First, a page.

Listing 1. UNIX df Command Showing Mounted /share Partition

kevin@lyratoshibaubuntu:~$ df -k
Filesystem   1K-blocks      Used Available Use% Mounted on
/dev/hda2      5036316   1748816   3031668 37%  tmpfs
/dev/shm        184936         0    184936  0%  tmpfs
/dev/hda1       184936     12588    172348  7% /lib/modules/2.6.12-9-386/volatile
/dev/hda1     18427896   9955608   8472288 55% /media/hda1
/dev/hda4      4713876    417898   4295978  9% /share

Although the /share partition is mounted, there is a problem. By default, the the root user owns the /share partition. A standard user will not have read or write permission, and will not be able to run programs that access the shared data. Fortunately, the UNIX mount command provides options for a partition to be mounted with ownership set to a user other than root. This is one method for enabling you to read and write the shared partition using your normal login.

If only one person uses the computer, or only one user needs access to the shared partition, the best plan is to mount the /share partition at boot time, but with your login provided with ownership and full access rights. To configure this, you need to know your user ID and group ID. The /etc/passwd file stores this information. Here's the entry for my user name (kevin) in my /etc/passwd file:

cat /etc/passwd | grep kevin

The user ID is the number after the second colon. The group ID is the number after the third colon. The example shows that user kevin is assigned user ID 1000 and group ID 1000 on my system.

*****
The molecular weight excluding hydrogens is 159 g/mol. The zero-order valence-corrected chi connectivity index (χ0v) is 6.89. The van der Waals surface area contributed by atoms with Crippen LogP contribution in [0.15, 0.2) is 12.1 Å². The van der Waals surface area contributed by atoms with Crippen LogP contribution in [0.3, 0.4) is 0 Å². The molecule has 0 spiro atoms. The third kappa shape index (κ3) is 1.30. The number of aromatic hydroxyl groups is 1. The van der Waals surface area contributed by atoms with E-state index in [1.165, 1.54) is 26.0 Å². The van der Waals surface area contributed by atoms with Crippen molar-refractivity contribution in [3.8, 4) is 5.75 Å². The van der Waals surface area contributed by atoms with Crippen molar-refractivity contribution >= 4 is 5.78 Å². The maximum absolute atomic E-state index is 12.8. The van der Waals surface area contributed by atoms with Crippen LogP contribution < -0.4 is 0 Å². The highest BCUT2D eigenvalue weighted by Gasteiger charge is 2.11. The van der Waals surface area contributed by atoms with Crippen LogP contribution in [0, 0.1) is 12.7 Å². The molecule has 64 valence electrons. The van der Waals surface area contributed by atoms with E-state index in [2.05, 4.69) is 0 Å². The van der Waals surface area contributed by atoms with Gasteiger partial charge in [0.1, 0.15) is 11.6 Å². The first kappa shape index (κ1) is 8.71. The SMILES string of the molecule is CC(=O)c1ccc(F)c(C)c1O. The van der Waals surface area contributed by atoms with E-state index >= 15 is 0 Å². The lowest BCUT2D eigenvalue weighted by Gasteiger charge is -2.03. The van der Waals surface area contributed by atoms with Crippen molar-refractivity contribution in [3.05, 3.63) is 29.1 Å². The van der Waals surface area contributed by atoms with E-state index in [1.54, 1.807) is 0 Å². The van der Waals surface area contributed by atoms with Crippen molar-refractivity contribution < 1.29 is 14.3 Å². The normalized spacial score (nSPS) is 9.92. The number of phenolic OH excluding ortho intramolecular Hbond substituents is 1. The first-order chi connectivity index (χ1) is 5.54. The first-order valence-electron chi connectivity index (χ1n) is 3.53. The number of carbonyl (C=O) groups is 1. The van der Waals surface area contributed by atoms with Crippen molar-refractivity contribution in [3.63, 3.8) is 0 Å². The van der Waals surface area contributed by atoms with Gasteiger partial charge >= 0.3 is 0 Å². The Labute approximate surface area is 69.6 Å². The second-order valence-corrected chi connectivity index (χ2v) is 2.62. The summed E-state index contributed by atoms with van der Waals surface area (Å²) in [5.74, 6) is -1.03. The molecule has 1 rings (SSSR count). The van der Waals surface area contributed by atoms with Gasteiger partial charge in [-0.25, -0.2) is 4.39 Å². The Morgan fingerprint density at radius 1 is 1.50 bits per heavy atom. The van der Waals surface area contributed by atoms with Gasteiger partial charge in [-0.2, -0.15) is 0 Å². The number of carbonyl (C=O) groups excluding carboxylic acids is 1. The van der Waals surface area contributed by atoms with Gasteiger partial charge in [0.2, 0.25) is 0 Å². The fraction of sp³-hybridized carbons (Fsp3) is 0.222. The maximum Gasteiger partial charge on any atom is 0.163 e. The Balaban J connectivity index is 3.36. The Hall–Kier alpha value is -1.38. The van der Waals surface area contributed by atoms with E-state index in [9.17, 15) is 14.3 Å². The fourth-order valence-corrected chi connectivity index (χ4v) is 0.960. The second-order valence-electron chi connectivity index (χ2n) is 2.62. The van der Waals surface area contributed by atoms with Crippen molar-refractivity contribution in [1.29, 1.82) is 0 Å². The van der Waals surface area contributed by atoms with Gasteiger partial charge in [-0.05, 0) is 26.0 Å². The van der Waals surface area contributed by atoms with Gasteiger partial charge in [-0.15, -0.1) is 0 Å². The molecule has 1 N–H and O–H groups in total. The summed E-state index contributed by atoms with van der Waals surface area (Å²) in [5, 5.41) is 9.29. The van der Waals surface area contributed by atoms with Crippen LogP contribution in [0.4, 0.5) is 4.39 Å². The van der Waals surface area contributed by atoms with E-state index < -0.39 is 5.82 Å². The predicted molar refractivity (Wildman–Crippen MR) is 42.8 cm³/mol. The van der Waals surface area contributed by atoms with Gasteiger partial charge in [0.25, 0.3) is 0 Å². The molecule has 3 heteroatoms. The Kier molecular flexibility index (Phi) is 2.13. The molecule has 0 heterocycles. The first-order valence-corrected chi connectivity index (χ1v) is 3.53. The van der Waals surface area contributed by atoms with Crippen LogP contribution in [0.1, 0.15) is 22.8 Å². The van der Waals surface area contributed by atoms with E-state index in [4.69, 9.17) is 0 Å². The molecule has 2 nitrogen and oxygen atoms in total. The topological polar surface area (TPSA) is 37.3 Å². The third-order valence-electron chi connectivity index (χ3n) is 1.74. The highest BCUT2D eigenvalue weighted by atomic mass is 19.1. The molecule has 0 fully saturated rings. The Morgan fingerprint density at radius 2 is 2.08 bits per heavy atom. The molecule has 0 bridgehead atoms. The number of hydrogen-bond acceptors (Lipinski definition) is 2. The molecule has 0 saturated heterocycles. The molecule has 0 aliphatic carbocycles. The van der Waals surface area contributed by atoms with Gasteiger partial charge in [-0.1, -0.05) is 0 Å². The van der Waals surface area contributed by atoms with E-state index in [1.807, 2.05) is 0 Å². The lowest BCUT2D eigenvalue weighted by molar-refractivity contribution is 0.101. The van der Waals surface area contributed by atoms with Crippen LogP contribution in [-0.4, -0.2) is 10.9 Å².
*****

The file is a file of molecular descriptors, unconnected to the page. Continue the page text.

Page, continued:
Now, you must edit the /etc/fstab file. This filesystem table identifies the filesystems the booting Linux system can expect to see, and instructs Linux on what actions to take for each filesystem. You need to switch to the root user account to edit the file.

First, make a backup copy of the current working /etc/fstab file, so you can revert to that version if something goes wrong. Next, bring the fstab file into an editor, such as vi, emacs, gedit or scite. Find the line for the /share file system, and change the data in the <options> column to defaults,uid=uuuu,gid=gggg where uuuu and gggg are your user ID and group ID from /etc/passwd.

Your finished /etc/fstab file should look something like Listing 2.

Listing 2. /etc/fstab File with Boot-Time Mounting of the Shared Partition, Giving Ownership to a Specific User

kevin@lyratoshibaubuntu:~$ cat /etc/fstab
# /etc/fstab: static file system information.